I consider the police to be pretty high up on my list of favorite artist yet this ‘best of’ collection is all I really need. Since the Police released only five albums, most of which are represented by several songs here (all but two tracks from Synchronicity are included), it manages to give pretty comprehensive overview of the band’s career. Also, the songs flow together and work quite well as a unified whole. This may have been released mainly to coincide with the band’s reunion tour, but it still works! (also, the sound quality is awesome and far superior to their previous hits package Every Breath You Take: The Classics, a classic ‘hits’ package in its own right.)

The Beatles- 1962-1966 and 1967-1970 (aka The Red and Blue Albums)

These collections were my introduction to the Beatles; the former was owned on CD, the latter on cassette. Sure, a complete Beatles collection kind of renders them obsolete and songs like “Sgt. Peppers Lonely Hearts Club Band” and “A Day In The Life” are probably best heard as part of the original album but the combination of their biggest hits with the best album tracks makes for an invaluable introduction to the ‘Fab Four.’

It is pretty doubtful if collections like these will survive the digital music age but in their day they provided an invaluable service to the frugal music consumer.


Christian said...

Worst thing about some Greatest Hits collections is that they don't actually tell the customer that they're Greatest Hits collections.

I don't intentionally buy Greatest Hits albums, but it happens. Plus they're cheaper.

Ergh. I'm okay with hypocracy on a small scale.

jennifer said...

"the r.em. hits from the irs years."
as a fan who followed r.em. in real time during the i.r.s. years.
i think begin the begin as an overview of those years is a more powerful beginning track for this compilation than radio free europe.
(if i had answered your blog about best first song on an album. begin the begin off of lifes rich pageant would have been on it.)
that song was the signal that r.e.m. was ascendant. their first song(radio free europe) was not their peak. they entered a new era of confidence with the first powerful notes of that song. they started that tour with that song. they embraced their identity with that song (after the not well received, although still one of my favorites, fables of the reconstruction or reconstruction of the fables if you want to get really geeky - on the album it was written to be read either way.)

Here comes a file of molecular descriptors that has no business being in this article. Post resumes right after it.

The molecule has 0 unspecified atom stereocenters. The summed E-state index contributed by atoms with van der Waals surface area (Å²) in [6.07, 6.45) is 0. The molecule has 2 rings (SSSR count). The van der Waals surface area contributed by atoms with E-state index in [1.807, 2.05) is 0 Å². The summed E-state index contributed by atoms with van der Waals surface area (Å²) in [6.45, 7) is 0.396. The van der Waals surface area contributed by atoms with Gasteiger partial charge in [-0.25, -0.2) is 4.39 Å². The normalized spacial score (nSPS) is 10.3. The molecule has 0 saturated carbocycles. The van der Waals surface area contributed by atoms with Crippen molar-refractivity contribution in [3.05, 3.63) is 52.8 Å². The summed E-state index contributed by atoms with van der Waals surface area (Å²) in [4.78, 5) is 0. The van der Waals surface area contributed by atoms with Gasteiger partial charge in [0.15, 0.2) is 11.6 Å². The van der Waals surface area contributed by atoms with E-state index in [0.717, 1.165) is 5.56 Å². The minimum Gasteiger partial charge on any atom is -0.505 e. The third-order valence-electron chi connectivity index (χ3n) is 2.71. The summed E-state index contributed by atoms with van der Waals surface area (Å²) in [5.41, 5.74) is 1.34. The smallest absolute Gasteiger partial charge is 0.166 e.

they also have a b-sides compilation album called dead letter office which has some gems on it too. velvet underground and roger miller covers.

Jake said...

I really feel superior for not buying Greatest Hits CDs, haha. 'Cept for The Beatles 1, 'cause a lot of those were singles not collected on CD. Plus, remastered, if I'm not mistaken.

The fact is, I usually don't agree with which songs are the greatest. They're all singles collections. A lot of times I get sick of the singles from sheer, inescapable overplay. Sometimes it's just because the non-singles are clearly BETTER. I mean, the Eminem Curtain Call disc is pretty anemic. If it didn't have a couple then-new tracks, it would've been pretty worthless--no "Kill You," "Superman," "White America," and so on.

jennifer said...

more r.e.m. geekery.
the video for fall on me has a typo in it. have you ever noticed it?

i love & have many compilation albums. although i agree who is to say what an artist's best works are, they can be a good tool.
i can buy a best of for an artist with a large discography, leonard cohen, for example, and then follow the songs i like the best to the album.
and i like a lot of wings' hits, but i don't want to buy their albums!

but along with geoff, i would question are they necessary in the age of digital music?

jennifer said...

ok, this may be my last r.e.m. related comment.

In Time the "best of" released in...2003/4 was excellent. good song selection & an entire disk of outtakes, live etc.

that may be how the best of survives.
i have every r.e.m. disk, but the extras made it worth getting In Time.

Chad Nevett said...

"Best of" collections is how I've gotten into so many great bands, especially stuff from the '60s and '70s. They've also helped me avoid buying albums by bands that it turns out just aren't my taste.

ba said...

Best of Neil Diamond. Bitches.

jennifer said...

neil diamond was my first concert.
i think i was eleven.
i went with my mom.

ba said...

saw neil diamond when i was 9. rawk.